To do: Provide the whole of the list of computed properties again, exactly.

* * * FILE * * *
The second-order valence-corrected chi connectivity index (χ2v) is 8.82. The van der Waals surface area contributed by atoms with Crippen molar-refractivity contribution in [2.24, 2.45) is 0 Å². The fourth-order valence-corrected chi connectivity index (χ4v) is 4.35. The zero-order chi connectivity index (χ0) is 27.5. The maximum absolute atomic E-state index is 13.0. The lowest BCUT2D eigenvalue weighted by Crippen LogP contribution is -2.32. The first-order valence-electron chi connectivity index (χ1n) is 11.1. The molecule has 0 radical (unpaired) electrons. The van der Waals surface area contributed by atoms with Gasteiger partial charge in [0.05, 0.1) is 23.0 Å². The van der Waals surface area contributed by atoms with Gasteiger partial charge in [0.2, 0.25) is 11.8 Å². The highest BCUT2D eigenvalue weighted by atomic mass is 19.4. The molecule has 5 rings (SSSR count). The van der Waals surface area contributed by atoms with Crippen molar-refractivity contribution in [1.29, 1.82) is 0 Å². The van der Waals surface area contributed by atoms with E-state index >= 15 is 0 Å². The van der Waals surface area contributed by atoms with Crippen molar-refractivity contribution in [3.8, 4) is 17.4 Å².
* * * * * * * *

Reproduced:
The second-order valence-corrected chi connectivity index (χ2v) is 8.82. The van der Waals surface area contributed by atoms with Crippen molar-refractivity contribution in [2.24, 2.45) is 0 Å². The fourth-order valence-corrected chi connectivity index (χ4v) is 4.35. The zero-order chi connectivity index (χ0) is 27.5. The maximum absolute atomic E-state index is 13.0. The lowest BCUT2D eigenvalue weighted by Crippen LogP contribution is -2.32. The first-order valence-electron chi connectivity index (χ1n) is 11.1. The molecule has 0 radical (unpaired) electrons. The van der Waals surface area contributed by atoms with Gasteiger partial charge in [0.05, 0.1) is 23.0 Å². The van der Waals surface area contributed by atoms with Gasteiger partial charge in [0.2, 0.25) is 11.8 Å². The highest BCUT2D eigenvalue weighted by atomic mass is 19.4. The molecule has 5 rings (SSSR count). The van der Waals surface area contributed by atoms with Crippen molar-refractivity contribution in [1.29, 1.82) is 0 Å². The van der Waals surface area contributed by atoms with E-state index >= 15 is 0 Å². The van der Waals surface area contributed by atoms with Crippen molar-refractivity contribution in [3.8, 4) is 17.4 Å².